Did Jesus get it wrong?

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In a world that worships power, pleasure, possessions, beauty, intelligence, talent, and fame, I am continually struck by the profoundly counter-cultural nature of the Christian faith. Jesus reverses the field in almost every arena in which human beings naturally hope and long for.

Jesus got it wrong if He was trying to make everyone love and serve Him in an overwhelmingly impressive or subtly coercive sort of way.  Instead, He quietly came to live in the Galilean backwater village of Nazareth and lose His perfect life on a simple wooden cross, so that we could gain his life and be reconciled to God.  That is a love that breaks the mold of all our expectations and confounds the wise, the strong, the powerful, and the rich, so that even the fools, the weak, the insignificant, and the poor could actually inherent the earth and live forever.

In short, Jesus loves the unlovely, the unloving, and the unlovable.  He makes the poor rich and the rich poor.  He exalts the lowly and humbles the exalted.  He makes the simple wise and makes simpletons of the wise.  He makes the strong weak and the weak strong. He makes losers out of winners and winners out of losers.  He asks His followers to lose everything in order to gain everything.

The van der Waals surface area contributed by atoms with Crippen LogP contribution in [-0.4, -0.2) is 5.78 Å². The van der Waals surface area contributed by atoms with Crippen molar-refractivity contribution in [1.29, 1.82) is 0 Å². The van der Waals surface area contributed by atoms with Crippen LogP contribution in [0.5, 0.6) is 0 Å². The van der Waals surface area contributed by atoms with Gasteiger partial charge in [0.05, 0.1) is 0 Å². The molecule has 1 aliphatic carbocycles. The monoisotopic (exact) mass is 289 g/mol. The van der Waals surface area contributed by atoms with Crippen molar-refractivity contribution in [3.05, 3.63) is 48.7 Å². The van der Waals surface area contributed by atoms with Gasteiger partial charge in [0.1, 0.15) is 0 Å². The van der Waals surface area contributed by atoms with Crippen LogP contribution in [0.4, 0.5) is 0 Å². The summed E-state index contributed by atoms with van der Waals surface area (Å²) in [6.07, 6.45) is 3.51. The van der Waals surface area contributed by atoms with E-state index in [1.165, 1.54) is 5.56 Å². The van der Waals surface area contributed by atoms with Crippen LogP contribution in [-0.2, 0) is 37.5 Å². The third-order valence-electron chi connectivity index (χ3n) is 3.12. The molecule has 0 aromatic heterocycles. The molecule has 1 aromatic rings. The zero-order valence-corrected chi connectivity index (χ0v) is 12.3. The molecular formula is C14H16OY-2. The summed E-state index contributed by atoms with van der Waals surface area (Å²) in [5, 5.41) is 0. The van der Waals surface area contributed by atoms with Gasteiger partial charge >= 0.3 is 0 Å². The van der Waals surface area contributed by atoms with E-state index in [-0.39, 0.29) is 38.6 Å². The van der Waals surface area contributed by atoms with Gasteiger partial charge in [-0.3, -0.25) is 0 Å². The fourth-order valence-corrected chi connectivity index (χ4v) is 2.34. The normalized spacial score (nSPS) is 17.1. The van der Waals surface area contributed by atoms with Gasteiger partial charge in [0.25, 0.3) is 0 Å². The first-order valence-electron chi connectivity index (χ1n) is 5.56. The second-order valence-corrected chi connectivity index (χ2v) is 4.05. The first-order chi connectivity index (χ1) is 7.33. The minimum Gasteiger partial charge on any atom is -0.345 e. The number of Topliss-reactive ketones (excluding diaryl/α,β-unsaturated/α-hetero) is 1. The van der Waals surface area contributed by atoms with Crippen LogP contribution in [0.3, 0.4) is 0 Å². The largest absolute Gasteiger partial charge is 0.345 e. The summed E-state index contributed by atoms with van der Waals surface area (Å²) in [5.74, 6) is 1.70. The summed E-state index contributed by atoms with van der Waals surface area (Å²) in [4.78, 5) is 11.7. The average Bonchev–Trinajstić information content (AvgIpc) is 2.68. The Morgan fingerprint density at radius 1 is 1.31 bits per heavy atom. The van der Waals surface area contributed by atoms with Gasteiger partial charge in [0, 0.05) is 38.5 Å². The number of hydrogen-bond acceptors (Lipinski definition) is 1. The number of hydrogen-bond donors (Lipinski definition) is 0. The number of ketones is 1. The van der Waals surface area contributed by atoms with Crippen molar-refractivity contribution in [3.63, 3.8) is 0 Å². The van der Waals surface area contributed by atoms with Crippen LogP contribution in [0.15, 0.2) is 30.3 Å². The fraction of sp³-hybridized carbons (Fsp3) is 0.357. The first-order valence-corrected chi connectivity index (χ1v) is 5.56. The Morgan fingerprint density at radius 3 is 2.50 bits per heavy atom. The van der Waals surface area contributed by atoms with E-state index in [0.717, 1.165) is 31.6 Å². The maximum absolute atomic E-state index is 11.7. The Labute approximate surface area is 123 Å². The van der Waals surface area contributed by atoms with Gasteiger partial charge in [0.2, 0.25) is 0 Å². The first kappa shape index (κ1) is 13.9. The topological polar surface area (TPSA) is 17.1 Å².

It doesn’t make for much of a marketing campaign to invite all who wish to follow Him to come suffer and die.  That sounds more like a cult for masochists.  But here is where the great irony of God’s economy in Christ comes into play: Those who suffer are blessed and will be comforted; those who die in Him will rise and live forever.

Of course, the opposite is also true: Those who are unrepentant and comfortable in this life will wind up uncomfortable in the next; those who hold tightly onto to things will lose them all; those who try to save their own life now will lose it for all eternity.

No, Jesus did not get it wrong, but we do—constantly.  Instead of loving people and using things, we love things and use people.  Instead of loving righteousness and spurning wickedness, we hate the good and love what is evil.  Instead of giving thanks to God for His goodness and wisdom and patience, we ignore, defy, and spurn Him—and then blame and rage against Him when our lives fall apart.

Despite our magnificent insignificance, overweening pride, and astounding indifference toward the One who created and sustains us, He still loves us with an everlasting love. He patiently and persistently offers forgiveness, grace, and eternal life in Christ for all who will believe and trust in Him.  He, and He alone, can take our every wrong and forever make us whole and right again.

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